The role of a caregiver
in a clinical trial

What does it mean to be
a caregiver in a clinical trial?

If someone you care for is taking part in a clinical trial, you may need to support them during their participation. Caregivers can be a close family member, such as a spouse or sibling, a close friend, or a professional carer.

Watch the video to learn about the importance of caregivers in trials and what type of role they can play: 

What will a caregiver do?

The level of support that you may be expected to provide will vary depending on the nature of the trial. For example, it might simply mean providing emotional support by checking regularly on how the person you care for is doing.

In some instances, you may need to help the person you care for get to and from their trial visits. In others, you might be asked to attend visits with them, and even complete questionnaires about how they’re doing. Your role may also include assisting with trial drug adherence and/or administering the trial drug.

Caregivers tend to be the person who spends the most time with the participant in their day-to-day life. This makes them uniquely placed to keep an eye on the health and behavior of the participant and spot any significant changes.

This can be invaluable to the trial team, and can help them make important decisions about the investigational drug.

Just like the participation of the person you care for, your support as a caregiver is equally important. With every appointment you drive to and every call to the doctor you make, not only are you helping ensure the person you care for gets the best care available, but you’re also contributing to the advancement of medicine – and the greater good – for all.

The success of clinical research simply wouldn’t be possible without caregivers.

What else do I need to know?

Informed consent

Before the person you care for takes part in a trial, a detailed description of the trial, as well as possible risks and benefits, are provided in writing in an Informed Consent Form (ICF) and discussed with you both. You and/or the person you care for will be asked to review and sign this form prior to taking part. But before you sign the ICF, you should make sure you have all the information on the following important topics:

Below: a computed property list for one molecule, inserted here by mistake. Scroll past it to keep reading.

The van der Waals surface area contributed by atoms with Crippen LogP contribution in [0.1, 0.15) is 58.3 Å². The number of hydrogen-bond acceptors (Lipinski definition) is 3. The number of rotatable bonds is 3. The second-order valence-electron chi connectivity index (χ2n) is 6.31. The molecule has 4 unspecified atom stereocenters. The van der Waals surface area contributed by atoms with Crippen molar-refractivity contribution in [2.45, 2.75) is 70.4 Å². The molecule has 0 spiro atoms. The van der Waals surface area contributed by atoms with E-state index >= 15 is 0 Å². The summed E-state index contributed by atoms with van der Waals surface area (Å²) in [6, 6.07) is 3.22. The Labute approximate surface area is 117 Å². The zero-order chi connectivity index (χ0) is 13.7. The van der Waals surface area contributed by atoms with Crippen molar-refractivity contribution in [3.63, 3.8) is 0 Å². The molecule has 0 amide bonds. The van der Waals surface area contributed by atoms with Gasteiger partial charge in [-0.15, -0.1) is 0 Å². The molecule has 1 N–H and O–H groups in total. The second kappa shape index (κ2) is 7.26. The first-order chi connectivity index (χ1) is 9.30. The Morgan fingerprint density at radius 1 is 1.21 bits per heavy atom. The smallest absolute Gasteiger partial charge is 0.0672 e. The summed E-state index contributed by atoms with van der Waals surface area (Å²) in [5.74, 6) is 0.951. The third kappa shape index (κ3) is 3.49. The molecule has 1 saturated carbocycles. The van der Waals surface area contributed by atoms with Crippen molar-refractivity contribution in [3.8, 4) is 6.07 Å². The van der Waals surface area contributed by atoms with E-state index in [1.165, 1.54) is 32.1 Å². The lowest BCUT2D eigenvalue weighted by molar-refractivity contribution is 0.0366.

Time commitment

In addition to knowing how long the trial will last, specific details about participation are important as well. What days and times are appointments available? How long will each appointment last?

Cost and compensation

In most cases, the investigational drug or placebo, as well as trial-related medical exams, procedures, laboratory tests, and travel, are all covered by the trial sponsor. Be sure to find out if reimbursement options are available.


Is there a trial site nearby? How far and how often will you and the person you care for need to travel to appointments? These are important considerations, as you will likely have more frequent appointments than for regular doctor visits. Some people are happy to travel a long way for the right trial; others prefer to stay more local.

Questions from the person you care for

As a study partner, you may be an advocate for the person you care for. Use the informed consent process as an opportunity to understand their concerns and speak up with any questions they or you may have.


Trial-related materials are sometimes available in more than one language (to accommodate which language the participant/family/caregiver are most comfortable speaking). Many trials have team members who can act as interpreters, too, so be sure to ask the trial team about this, if it is relevant to you. 

Practical considerations

Some things, like not having a trial clinic nearby or access to childcare, may make it harder to join. Other things, like being unsure of the medical system, can make people hesitant to join. The good news is that you and the person you care for are not alone. Many clinical trials and the clinics conducting them have built-in options for support, which may make participating a little more accessible.


As a trial partner, you should know that the person you care for has the right to withdraw from the trial at any time for any reason without impact to their future medical care. Please also keep in mind that the trial doctor or sponsor has the right to withdraw any participant at any time. For instance, the person you care for may be withdrawn in the interest of their safety. If you have more questions regarding this, please speak to the trial doctor or team.

Where next?

Find a trial

If you or the person you care for are interested in finding a trial. 

Medical conditions

Find out more about our research in a specific condition.

More information

Download our Caregiver brochure.